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Commodore C64 gets Core i7 engine transplant

Nov 3, 2011 — by Jonathan Angel — from the LinuxDevices Archive — 20 views

A 21st century revamp of the classic Commodore 64 computer is now offered with Linux Mint 11 running on a quad-core Intel Core i7 processor and 2TB of hard disk storage. Equipped with a classically styled case and “color-matched” keys, the device has modern innards that also include 8GB of RAM, S/PDIF, HDMI, and DVI video outputs, an eSATA port, and wireless networking.

Commodore's 64 was an 8-bit home computer that was introduced in 1982, was sold until 1994, and is said to have become the best-selling single personal computer ever. The device's chunky all-in-one casing housed 64KB of RAM and 320 x 200 pixel graphics capabilities, but storage was via a cassette drive or externally connected floppy disk.


The latter-day, x86-based Commodore 64
(Click to enlarge)

The "brand new" Commodore 64 (above), first introduced in April by trademark licensee Commodore USA LLC, is intended to send buyers of a certain age into nostalgic reveries. "As close to the original in design as humanly possible," it offers styling that faithfully apes the original, the same brown-beige color, and keys with a familiar shape and layout.

Beneath its retro skin, however, the new device contains an x86 PC built around a Mini-ITX CPU board. The April version combined Intel's dual-core Atom D525 processor with an Nvidia Ion 2 GPU (graphics processing unit) and up to 4GB of DDR3 RAM, but the new C64x (Extreme) has gotten quite a kick in the pants.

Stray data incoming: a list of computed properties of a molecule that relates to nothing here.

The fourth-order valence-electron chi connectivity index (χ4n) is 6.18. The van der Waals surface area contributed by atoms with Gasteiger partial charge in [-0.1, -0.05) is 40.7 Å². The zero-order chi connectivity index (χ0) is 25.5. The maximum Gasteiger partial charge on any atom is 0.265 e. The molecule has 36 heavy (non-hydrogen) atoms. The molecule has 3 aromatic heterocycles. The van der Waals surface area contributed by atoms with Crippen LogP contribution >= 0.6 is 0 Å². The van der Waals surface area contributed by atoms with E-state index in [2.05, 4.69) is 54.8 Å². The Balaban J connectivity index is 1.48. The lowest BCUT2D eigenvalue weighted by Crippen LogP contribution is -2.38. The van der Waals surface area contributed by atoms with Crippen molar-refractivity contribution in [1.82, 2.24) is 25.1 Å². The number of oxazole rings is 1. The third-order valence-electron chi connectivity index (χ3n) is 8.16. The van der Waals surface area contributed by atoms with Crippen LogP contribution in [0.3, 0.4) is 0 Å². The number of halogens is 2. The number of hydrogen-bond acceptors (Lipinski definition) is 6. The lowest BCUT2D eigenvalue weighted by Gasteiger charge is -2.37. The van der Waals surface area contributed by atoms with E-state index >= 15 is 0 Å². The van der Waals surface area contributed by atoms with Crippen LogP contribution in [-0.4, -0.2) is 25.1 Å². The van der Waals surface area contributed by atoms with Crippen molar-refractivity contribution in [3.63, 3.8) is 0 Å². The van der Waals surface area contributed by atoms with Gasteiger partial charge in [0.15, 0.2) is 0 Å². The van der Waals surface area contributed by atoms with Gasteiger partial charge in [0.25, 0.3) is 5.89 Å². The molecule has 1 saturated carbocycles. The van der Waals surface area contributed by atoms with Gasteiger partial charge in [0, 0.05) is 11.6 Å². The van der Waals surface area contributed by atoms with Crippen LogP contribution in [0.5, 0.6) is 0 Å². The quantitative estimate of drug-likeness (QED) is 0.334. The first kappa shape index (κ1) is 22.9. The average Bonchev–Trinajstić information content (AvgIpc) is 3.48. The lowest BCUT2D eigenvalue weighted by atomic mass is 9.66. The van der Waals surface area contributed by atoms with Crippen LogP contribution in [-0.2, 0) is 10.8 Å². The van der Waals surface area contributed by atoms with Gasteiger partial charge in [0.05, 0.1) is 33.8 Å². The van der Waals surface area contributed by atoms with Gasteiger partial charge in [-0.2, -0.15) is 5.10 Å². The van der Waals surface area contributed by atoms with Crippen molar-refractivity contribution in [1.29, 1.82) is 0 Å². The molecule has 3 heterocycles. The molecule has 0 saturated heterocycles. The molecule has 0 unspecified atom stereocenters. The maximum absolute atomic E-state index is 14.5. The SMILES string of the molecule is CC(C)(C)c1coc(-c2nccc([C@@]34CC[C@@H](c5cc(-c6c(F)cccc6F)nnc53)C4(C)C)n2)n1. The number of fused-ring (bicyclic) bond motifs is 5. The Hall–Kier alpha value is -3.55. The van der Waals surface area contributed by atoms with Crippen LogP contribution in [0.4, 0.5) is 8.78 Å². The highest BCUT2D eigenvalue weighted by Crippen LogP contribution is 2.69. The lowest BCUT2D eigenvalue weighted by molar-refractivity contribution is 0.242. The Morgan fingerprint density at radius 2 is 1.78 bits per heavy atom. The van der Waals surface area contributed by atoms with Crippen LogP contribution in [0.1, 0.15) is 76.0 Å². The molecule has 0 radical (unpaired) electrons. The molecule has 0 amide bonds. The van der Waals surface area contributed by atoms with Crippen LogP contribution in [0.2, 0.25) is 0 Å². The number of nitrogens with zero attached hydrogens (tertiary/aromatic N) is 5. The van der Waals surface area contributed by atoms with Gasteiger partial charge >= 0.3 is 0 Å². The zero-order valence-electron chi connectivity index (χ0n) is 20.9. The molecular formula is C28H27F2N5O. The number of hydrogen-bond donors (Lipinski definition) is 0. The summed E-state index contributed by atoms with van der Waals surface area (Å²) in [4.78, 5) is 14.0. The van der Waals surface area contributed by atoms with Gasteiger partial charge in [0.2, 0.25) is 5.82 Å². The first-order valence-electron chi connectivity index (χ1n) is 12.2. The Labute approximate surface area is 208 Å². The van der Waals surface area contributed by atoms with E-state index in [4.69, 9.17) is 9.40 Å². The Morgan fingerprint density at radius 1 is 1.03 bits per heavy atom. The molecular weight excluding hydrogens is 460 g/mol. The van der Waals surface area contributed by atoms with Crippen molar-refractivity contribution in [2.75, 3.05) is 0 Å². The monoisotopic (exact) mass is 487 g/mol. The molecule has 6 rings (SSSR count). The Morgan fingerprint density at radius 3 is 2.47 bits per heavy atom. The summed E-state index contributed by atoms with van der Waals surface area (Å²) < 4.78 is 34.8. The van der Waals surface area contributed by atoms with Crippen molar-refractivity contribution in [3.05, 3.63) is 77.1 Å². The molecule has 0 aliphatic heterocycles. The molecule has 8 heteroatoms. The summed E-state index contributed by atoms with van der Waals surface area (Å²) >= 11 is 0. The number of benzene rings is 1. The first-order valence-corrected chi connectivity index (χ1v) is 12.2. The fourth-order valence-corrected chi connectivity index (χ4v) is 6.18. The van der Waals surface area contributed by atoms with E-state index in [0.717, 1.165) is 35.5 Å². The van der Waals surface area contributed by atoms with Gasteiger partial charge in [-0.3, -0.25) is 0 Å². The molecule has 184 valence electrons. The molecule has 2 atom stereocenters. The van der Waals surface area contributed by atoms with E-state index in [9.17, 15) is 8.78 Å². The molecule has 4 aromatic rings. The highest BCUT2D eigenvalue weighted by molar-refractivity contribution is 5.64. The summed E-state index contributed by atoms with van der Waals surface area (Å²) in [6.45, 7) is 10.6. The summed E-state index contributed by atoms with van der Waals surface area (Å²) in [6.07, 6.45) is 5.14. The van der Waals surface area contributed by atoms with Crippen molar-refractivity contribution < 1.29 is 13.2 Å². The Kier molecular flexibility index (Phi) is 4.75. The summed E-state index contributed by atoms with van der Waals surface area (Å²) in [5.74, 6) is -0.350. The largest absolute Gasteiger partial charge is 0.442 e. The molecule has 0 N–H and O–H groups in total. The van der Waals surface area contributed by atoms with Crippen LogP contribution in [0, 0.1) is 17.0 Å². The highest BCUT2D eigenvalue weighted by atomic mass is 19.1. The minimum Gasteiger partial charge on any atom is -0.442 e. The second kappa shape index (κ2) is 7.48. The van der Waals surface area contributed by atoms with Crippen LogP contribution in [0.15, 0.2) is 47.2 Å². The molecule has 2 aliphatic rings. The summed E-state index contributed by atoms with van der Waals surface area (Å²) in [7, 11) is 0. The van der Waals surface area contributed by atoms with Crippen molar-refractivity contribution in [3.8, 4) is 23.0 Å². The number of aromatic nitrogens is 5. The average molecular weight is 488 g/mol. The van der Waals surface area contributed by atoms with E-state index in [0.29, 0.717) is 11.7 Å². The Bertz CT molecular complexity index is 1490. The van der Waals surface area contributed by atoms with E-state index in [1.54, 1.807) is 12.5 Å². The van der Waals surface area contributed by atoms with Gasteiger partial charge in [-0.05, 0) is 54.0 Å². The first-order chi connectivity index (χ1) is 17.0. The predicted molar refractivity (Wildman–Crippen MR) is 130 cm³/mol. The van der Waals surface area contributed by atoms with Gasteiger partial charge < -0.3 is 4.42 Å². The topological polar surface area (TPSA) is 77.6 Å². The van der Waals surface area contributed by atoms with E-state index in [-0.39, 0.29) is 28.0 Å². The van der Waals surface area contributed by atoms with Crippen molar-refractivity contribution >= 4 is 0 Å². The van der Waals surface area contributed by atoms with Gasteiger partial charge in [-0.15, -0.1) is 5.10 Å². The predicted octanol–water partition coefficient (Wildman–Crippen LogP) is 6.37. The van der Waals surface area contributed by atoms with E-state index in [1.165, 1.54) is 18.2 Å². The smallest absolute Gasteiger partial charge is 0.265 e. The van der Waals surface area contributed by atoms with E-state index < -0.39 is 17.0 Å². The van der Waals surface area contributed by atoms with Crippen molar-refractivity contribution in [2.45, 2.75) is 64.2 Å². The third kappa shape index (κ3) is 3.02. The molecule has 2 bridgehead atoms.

According to the company, the C64x offers a Core i7-2720QM processor. This 32nm CPU has a 2.2GHz basic clock speed, a 3.3GHz TurboBoost speed, quad cores, a 6MB L3 cache, and a 45-Watt TDP, according to Intel.

The 64x's supporting chipset isn't supplied, but is likely Intel's Q67 Express. Meanwhile, according to Commodore, there's 8GB of preinstalled RAM plus a 2TB hard disk drive, and a slot-loading DVD R/W drive is located on the PC's left side.



Instead of a cassette drive, the new C64 has memory card slots
(Click to enlarge)

Meanwhile, the right side of the 64x (above) includes memory card slots. The coastline of the device's Mini-ITX board is accessible from the rear, and provides two USB 2.0 ports, five USB 2.0 ports, display connections (S/PDIF, HDMI, and DVI), Ethernet, and an eSATA port, according to the company. (The image below is of April's Atom-powered version, so its ports differ.)


The rear of the new Commodore 64 reveals a cutout for its internal Mini-ITX board
(Click to enlarge)

Commodore said in April that its new C64 has room for two SATA disk drives internally, plus a Mini PCI Express slot for a wireless LAN adapter (standard on the C64x). Also cited at the time, and presumably again offered here, were headers for an RS232 port, two additional SATA II connectors, and 8-bit GPIO.

The new C64's weight or dimensions still aren't mentioned by Commodore USA. However, the device appears to be much the same size as the original, which reportedly measured approximately 15.9 x 8 x 2.75 inches.


Commodore's promised OS Vision emulator

Commodore USA is again touting "Commodore OS Vision," a customized operating system that will allow "playing all 8-bit-era games within seconds," thanks to an emulator (above) that can be selected from the device's boot menu. This emulator will include game ROMs, screenshots, descriptions, and ratings, the company claims.

According to the company, "the C64x comes pre-imaged with [Linux] Mint 11 and will dual-boot with the retro-inspired Commodore OS Vision when [it is] released."

Availability

According to Commodore USA, the C64x is available now for $1,499. More information may be found on the C64 product page and the Commodore USA online store.

Jonathan Angel can be followed at www.twitter.com/gadgetsense.


This article was originally published on LinuxDevices.com and has been donated to the open source community by QuinStreet Inc. Please visit LinuxToday.com for up-to-date news and articles about Linux and open source.



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